To Poison a Patriarch
February 15, 2017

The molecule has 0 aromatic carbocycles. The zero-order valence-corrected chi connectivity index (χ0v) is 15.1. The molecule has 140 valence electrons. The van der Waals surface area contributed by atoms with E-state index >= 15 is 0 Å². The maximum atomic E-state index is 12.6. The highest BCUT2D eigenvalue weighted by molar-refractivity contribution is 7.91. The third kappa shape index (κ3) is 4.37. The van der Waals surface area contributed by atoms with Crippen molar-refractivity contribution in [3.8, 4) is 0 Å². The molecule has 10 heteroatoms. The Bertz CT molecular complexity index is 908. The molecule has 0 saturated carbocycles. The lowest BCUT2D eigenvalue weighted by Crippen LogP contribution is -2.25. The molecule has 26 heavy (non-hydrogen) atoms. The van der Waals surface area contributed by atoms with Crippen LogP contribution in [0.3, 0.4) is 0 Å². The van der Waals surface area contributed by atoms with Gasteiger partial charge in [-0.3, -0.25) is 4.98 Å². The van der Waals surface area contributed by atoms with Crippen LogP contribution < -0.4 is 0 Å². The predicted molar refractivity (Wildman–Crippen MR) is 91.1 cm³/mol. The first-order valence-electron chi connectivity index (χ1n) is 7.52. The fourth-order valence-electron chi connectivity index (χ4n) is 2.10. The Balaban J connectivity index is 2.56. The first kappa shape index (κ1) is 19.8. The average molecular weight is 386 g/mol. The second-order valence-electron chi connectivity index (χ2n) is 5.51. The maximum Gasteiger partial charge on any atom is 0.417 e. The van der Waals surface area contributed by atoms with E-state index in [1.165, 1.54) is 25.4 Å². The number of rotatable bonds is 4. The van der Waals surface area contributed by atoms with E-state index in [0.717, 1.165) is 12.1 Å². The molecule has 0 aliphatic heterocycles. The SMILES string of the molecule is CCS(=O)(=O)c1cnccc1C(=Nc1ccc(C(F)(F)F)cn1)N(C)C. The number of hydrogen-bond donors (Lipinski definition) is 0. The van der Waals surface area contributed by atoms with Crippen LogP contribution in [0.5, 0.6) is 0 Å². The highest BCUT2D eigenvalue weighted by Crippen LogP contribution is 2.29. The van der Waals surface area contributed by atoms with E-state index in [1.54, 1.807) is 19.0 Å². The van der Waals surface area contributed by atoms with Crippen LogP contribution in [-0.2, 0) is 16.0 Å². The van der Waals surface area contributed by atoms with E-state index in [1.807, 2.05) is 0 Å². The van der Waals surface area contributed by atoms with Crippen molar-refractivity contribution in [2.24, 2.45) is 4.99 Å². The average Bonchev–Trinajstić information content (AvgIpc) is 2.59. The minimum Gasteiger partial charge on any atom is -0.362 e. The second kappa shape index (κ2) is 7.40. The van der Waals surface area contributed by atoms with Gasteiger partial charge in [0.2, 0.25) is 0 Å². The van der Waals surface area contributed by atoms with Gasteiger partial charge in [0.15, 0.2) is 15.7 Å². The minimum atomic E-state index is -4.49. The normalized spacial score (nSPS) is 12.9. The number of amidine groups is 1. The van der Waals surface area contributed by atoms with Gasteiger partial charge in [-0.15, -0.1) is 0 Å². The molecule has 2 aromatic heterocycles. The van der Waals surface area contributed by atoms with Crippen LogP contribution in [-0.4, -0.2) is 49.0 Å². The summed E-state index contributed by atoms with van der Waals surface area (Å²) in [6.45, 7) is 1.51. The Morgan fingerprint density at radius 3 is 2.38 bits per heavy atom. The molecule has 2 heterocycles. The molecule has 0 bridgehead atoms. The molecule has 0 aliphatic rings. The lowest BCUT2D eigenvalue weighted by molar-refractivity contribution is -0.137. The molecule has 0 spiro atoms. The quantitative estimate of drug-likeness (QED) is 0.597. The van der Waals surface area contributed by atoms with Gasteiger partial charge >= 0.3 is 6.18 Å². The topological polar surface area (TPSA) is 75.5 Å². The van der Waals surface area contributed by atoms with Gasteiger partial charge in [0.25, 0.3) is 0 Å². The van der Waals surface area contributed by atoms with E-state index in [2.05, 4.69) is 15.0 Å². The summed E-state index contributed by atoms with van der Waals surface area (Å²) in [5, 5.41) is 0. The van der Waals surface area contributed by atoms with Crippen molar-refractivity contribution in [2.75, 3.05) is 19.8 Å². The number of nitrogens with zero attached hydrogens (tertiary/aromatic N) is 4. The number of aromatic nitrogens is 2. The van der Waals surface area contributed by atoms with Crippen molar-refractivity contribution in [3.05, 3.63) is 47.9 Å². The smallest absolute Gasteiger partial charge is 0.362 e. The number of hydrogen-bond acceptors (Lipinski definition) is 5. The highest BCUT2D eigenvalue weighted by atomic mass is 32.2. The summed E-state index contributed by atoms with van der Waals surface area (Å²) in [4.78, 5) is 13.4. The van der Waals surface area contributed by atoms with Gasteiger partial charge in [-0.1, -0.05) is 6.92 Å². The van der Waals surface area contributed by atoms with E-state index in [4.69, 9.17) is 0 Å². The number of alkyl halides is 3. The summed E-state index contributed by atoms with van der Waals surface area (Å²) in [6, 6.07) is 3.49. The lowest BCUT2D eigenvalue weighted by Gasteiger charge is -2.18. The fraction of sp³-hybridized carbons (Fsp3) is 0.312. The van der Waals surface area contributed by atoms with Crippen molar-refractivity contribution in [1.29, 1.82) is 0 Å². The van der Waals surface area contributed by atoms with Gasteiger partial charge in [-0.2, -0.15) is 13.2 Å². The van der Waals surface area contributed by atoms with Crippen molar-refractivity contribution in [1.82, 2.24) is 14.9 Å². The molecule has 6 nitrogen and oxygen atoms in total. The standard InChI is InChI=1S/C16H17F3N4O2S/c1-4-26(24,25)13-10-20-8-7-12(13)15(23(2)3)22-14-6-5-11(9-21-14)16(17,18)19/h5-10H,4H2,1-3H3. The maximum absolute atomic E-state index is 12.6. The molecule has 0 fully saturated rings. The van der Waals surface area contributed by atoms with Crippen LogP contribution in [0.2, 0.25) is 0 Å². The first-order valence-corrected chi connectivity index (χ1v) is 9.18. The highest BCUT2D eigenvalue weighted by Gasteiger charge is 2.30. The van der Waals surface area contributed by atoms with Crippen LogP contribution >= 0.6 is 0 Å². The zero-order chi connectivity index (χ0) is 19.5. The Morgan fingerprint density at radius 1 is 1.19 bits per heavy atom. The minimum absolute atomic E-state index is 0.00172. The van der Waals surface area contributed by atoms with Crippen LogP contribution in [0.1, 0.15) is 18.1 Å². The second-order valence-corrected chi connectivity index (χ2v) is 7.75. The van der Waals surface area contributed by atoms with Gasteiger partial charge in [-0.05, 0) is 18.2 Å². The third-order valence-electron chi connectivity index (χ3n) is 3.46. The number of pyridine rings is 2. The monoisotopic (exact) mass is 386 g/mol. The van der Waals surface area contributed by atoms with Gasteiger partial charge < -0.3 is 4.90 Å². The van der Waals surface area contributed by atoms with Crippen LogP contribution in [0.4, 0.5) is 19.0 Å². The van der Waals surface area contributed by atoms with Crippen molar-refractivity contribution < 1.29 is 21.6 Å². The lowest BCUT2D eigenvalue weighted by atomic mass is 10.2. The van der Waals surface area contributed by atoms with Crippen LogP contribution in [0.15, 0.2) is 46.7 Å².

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Georgia. It is one of the most religious countries in all of Europe with 80% of its population belonging to the Orthodox faith. The people of Georgia stand firm in their faith. The Georgian Orthodox Church has been able to regain its popularity since the fall of Communism in the nation and Patriarch Ilia II has become beloved by the people. However, not all has been well for the Georgian Church. On Monday, February 13th, Fr. Giorgi Mamaladze, a Georgian priest, was detained in an airport in Tbilisi and was found with cyanide in his possession. Fr. Mamaladze destination was Germany where it is claimed by Prosecutors that Mamaladze would have attempted to poison Patriarch Ilia II. When Georgian police searched the priest’s home a gun was found. The police were alerted to Mamaladze’s plans when he attempted to buy cyanide from an unidentified person who then alerted the police to Mamaladze’s actions. Mamaladze leads the Church’s property department and is the head of a medical center. Prosecutors are still developing their case at this time and new evidence could appear that would shed new light on this foggy dilemma that has sent shock waves through Georgia. At this time Patriarch Ilia II is recovering from a gallbladder surgery that occurred on Monday. Did Fr. Mamaladze attempt to poison the Patriarch in Germany in some attempt to seize power? As an old Georgian saying goes “A church without a leader is prey for the devil,” and without its Patriarch, the church could have been subject to turmoil and spread strife across Georgia. At this time the evidence is pointing Fr. Mamaladze being guilty and in attempting to poison Patriarch Ilia II, which would lead to him serving 15 years in prison, however, only time will tell if that is the whole story.